Wednesday, January 23, 2013

What is gum disease, also known as gingivitis?

Gum disease, also known as gingivitis, is an infection of the gums. It is caused by PLAQUE, a sticky film that collects on teeth and gums. Plaque makes acids and toxins that can make gums red, puffy, or bleed.

Over time, gum disease can cause gums to pull away from the teeth. This can form pockets between the teeth and gums. Germs can become trapped in these POCKETS, causing the BONE around the teeth to weaken.

Here are some tips to help prevent gum disease:

·         Brush teeth and gums 2 x day morning and night after meals (pay special attention to your back teeth. They are likely to have more plaque on them because they are hard to reach)

·         Floss between teeth before going to sleep

·         Brush your tongue every day

·         Change your toothbrush every 3 months – bristles that are worn remove less plaque

·         Visit your dental hygienist regularly for teeth cleanings and gum assessments

·         If your gums bleed, don’t stop brushing and flossing (use a toothbrush with soft bristles so you don’t hurt your gums. See your hygienist if the bleeding continues)

Here are some signs of gum disease:

·         Gums that are red or puffy or bleed when you brush or floss

·         Tooth pain or sensitivity

·         Persistent bad breath

·         Adult teeth that are loose or develop gaps; changes in the  way your teeth fit when you bite down – This is the most serious form of gum disease, called periodontitis (bone loss)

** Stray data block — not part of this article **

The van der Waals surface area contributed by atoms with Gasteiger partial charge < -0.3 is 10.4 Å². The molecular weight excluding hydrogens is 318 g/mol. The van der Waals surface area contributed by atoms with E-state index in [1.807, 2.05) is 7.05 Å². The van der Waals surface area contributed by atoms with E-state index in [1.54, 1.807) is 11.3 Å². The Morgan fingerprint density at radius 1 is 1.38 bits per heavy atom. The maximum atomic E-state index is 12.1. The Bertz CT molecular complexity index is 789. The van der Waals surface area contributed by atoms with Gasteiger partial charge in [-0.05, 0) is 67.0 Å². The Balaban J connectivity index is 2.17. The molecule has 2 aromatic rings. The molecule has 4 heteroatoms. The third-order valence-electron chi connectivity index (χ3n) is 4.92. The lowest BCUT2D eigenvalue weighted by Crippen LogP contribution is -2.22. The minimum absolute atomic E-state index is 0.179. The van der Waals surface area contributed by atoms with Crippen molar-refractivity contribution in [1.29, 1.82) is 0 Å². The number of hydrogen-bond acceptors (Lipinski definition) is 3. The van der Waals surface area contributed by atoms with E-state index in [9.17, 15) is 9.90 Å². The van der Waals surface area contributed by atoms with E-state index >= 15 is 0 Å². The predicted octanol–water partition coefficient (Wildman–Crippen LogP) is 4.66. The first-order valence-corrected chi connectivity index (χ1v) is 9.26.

Thursday, January 3, 2013

Your visit to a dental hygienist can be a lifesaver

Did you know that Oral Cancer kills more people Nationwide than either Skin cancer or Cervical Cancer?

Fortunately, most oral (mouth) sores or lesions are not harmful. But a small number are dangerous, and if not identified early, they may progress to a more advanced stage.

Good News: When Oral Cancer is detected early, it can be completely cured.

Oral Cancer is a devastating disease when detected in its later stages. Late stage treatment usually involves major facial surgery with only half of such patients surviving past 5 years. Therefore, it is important to see your hygienist regularly so that dangerous oral lesions can be detected at an early, easily curable stage.

Oral Cancer occurs more often in those who use tobacco in any form including: cigarettes, chewing tobacco, pipes, and cigars; or those who consume large amounts of alcohol. But oral cancer can and does develop in people of all ages, races, and lifestyle habits.

Over 25% of oral cancers occur in people who do not smoke and who only drink alcohol socially.

When a client comes in for a regular dental hygiene visit I make sure that I take an extra look in all parts of the mouth: tongue, gums, hard and soft palate, cheeks, throat.

If something in your mouth looks suspicious I take no chances of guessing. I take a note of it and I ask you to come back in 2 weeks. If the suspected area is still there than I'll refer you out to an oral pathologist that can do a test that will confirm either your lesion cancerous, precancerous, or noncancerous. It's better to be safe than sorry.

On that note: I hope that those of you that didn't have a dental check-up in a while will call your dental office now and book an appointment if at least not for dental cleaning but for oral cancer examination.

Stay on top of things! It's your body; your health!